Kirk plans Holy Island trip from Firth of Forth

Members of the Northern Cross Pilgrims, a Christian group, carrying crosses to the Holy Island for their annual pilgrimmage.
Members of the Northern Cross Pilgrims, a Christian group, carrying crosses to the Holy Island for their annual pilgrimmage.
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A NEW pilgrim route is being planned from the Firth of Forth to the Holy Island of Lindisfarne to help people explore their spiritual side – and get fit at the same time.

The idea has come from a group of enthusiasts involved in the annual Haddington to Whitekirk pilgrimage.

The new pilgrim’s way would stretch for around 55 miles from East Lothian down the coast to Lindisfarne in Northumberland, with one core route and optional branches to places of spiritual and or cultural importance.

It would follow existing coastal paths and the John Muir Way as much as possible.

In a vision statement, the organisers say they want to create a route which can be available for people to walk at a time of their choosing, either as a whole long-distance pilgrimage or in shorter sections.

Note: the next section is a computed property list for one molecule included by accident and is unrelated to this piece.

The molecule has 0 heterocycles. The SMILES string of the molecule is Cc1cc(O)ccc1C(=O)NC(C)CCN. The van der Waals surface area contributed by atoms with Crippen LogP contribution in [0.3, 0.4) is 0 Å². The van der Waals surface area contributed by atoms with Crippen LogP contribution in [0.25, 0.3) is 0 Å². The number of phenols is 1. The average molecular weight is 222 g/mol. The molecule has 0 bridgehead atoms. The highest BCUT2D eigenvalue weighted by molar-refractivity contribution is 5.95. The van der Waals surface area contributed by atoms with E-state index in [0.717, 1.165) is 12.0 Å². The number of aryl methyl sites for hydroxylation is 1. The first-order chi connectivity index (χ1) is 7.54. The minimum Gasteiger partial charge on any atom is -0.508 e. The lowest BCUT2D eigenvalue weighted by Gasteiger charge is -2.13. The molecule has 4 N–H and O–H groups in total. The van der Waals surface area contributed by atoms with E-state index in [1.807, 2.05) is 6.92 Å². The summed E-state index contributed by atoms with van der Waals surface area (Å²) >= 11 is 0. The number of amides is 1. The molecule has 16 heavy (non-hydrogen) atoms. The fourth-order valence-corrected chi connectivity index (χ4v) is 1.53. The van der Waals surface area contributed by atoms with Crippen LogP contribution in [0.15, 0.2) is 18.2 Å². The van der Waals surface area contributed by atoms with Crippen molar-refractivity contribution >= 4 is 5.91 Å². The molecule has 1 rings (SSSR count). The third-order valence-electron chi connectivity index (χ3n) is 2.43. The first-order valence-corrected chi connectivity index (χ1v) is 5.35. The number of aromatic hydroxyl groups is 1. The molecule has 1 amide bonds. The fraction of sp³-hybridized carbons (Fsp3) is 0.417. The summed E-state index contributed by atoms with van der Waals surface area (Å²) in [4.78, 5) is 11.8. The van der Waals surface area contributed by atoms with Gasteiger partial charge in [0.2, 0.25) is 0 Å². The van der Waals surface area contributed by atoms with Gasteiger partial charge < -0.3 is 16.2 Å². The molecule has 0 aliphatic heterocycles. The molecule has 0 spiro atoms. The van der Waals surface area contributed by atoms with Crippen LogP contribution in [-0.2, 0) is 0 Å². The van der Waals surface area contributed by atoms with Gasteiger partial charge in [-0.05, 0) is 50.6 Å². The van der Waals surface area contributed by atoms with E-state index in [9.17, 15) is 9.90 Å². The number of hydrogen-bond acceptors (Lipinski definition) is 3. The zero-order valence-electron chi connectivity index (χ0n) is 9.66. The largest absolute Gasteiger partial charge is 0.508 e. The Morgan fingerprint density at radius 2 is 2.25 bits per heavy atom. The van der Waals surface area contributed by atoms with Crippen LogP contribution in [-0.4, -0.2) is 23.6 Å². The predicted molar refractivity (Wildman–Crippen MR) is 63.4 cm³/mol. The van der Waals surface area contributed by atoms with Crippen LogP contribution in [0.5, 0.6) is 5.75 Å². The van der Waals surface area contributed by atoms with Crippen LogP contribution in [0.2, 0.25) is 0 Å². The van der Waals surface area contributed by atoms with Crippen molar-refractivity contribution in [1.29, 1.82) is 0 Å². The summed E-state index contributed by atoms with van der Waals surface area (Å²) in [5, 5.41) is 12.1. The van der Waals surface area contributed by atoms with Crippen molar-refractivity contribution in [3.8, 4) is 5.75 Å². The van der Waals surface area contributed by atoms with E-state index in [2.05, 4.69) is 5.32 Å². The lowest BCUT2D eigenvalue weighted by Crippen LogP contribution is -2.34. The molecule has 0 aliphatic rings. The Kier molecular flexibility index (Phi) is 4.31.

They go on: “Our aim is to make available a pilgrimage walking and possibly cycling route to enable those who 
undertake it to experience the beauty of the world around them, and through this experience not only to improve their physical and mental wellbeing but also to enable spiritual growth.”

The new pilgrim’s way would probably start at Aberlady, whose history includes an Anglo Saxon cross – only a fragment of which survives – with a geometric knotwork pattern, similar to that found in the early eighth-century Lindisfarne Gospels.

Other stopping points are likely to include Coldingham Priory, which dates back to 640 AD; St Abb’s Head, which has the remains of another seventh-century monastery nearby; and the wide, sandy bay and high cliffs of Eyemouth.

The Rev Joanne Evans-Boiten, minister at Athelstaneford linked with Whitekirk and Tyninghame church, said: “The project would let anyone at any time travel the whole, long-distance pilgrim route or tackle it in shorter sections.

“Churchgoers or not, people today are often looking for a spiritual dimension in their lives and this route would enable them to experience the beauty of the world around them and through this experience, enable spiritual growth.

“We’d introduce them to an area of south-east Scotland and north-east England which is historically very important having strong links to early Christianity.”

As well as from benefiting individuals, the pilgrim route would also attract people to the area, promote tourism and boost the local economy.

“And it fits well with the Scottish Government’s Let’s Get Scotland Walking approach to improving health.”

The group behind the new route are due to meet Nick Cooke, of the Scottish Pilgrim Routes Forum, to discuss the plan. They hope also to bring together faith and secular groups, as well as councils, businesses and landowners to help make it a success.